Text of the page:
"At this point in time, the focus is going to be on the final National Planning Policy Framework (NPPF). I want to look at specifically what it is saying about green field, about green belt, about town centres and whether there is enough protection for local communities in terms of growth and that there’s a say for local communities in terms of what is built in their areas."
What’s your verdict on the planning-related measures contained in the chancellor’s Autumn Statement, published last week?
"No one wants a planning system that is going to impede growth. We need to have growth in this country, but we want to see a planning system that balances growth with protecting the environment. We think that can be done and we think that we did that when we were in government to a large extent.
"What we’re a bit concerned about is that this is going slightly out of balance at the moment. We do understand the need to have infrastructure and the need to have more investment in infrastructure. But we think that needs to be done in a way that ensures that local communities have a real say. I’m just not convinced that that’s there at the moment."
What changes would you like to see the government make to the National Planning Policy Framework?
"We would like to see a much, much stronger statement in favour of brownfield development first. We think that was a very sensible approach and that it shouldn’t have been changed in the NPPF. We also want to see the green belt strengthened, if that’s at all possible. I also think that the government needs to be much clearer about the relationship between neighbourhood plans and local plans and what they see as the main policy directives of the NPPF."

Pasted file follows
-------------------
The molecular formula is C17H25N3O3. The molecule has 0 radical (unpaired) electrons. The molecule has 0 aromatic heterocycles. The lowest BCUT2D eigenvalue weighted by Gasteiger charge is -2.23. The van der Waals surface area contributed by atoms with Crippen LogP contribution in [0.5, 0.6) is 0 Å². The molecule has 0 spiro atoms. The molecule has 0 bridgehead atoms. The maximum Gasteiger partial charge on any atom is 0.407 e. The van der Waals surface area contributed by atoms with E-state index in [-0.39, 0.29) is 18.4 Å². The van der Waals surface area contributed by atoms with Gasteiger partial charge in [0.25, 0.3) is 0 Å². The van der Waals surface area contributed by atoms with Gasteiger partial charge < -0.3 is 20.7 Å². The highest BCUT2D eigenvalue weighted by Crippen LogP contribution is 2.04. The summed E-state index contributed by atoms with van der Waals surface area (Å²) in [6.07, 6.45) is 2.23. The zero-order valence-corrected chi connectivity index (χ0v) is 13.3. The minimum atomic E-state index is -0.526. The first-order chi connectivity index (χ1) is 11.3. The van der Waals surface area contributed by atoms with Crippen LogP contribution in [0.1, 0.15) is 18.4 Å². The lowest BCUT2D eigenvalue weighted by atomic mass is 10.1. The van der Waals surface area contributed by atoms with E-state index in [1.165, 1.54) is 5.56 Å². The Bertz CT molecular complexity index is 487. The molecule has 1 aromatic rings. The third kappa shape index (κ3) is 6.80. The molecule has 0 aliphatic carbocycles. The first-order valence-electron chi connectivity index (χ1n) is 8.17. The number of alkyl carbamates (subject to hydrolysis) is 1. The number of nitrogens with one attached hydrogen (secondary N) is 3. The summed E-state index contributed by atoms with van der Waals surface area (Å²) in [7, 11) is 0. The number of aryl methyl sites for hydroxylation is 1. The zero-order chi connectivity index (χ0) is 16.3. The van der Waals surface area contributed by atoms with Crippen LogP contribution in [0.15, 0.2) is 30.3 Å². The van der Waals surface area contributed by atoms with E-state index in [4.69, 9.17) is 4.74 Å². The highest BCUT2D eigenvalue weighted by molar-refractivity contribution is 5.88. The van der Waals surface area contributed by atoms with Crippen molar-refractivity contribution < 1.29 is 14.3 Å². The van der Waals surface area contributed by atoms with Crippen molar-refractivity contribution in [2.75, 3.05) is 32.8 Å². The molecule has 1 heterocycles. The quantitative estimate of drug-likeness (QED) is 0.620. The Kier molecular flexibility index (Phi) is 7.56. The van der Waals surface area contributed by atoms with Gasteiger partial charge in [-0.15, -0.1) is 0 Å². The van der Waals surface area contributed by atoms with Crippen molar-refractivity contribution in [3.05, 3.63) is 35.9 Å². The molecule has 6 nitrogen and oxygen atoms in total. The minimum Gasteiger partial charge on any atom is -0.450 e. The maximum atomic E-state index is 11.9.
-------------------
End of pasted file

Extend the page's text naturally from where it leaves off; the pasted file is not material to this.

Are government ministers right to say that planners are among the ‘enemies of enterprise’ and to describe the planning system as a ‘drag anchor on growth’?
"What we do know is that there’s a lot of land already out there with planning permission for housing. We’d like the government to really concentrate on supporting the construction sector in order to bring those jobs and those projects forward. If they are going to attack the planning system, they need to produce evidence. We don’t think that they have produced evidence. I have been writing to the planning minister asking for evidence of some of the costs that have been bandied about. At the moment I’m not convinced about that argument, but it’s something that needs to be examined further."
Are there elements of the government’s package of planning reforms that Labour would support?
"We introduced the Community Infrastructure Levy. We are pleased that the government is going ahead with that, but we think they need to clarify its position vis-à-vis section 106 agreements much more than they have done. We think it is important that there is a community payback. That’s something that we support.
"But I do think that we would have been much more explicit about what we mean by sustainable development. I think that is an area where we would like the government to say how they are balancing the needs of the economy both now and in the future against the need to protect our areas of outstanding natural beauty."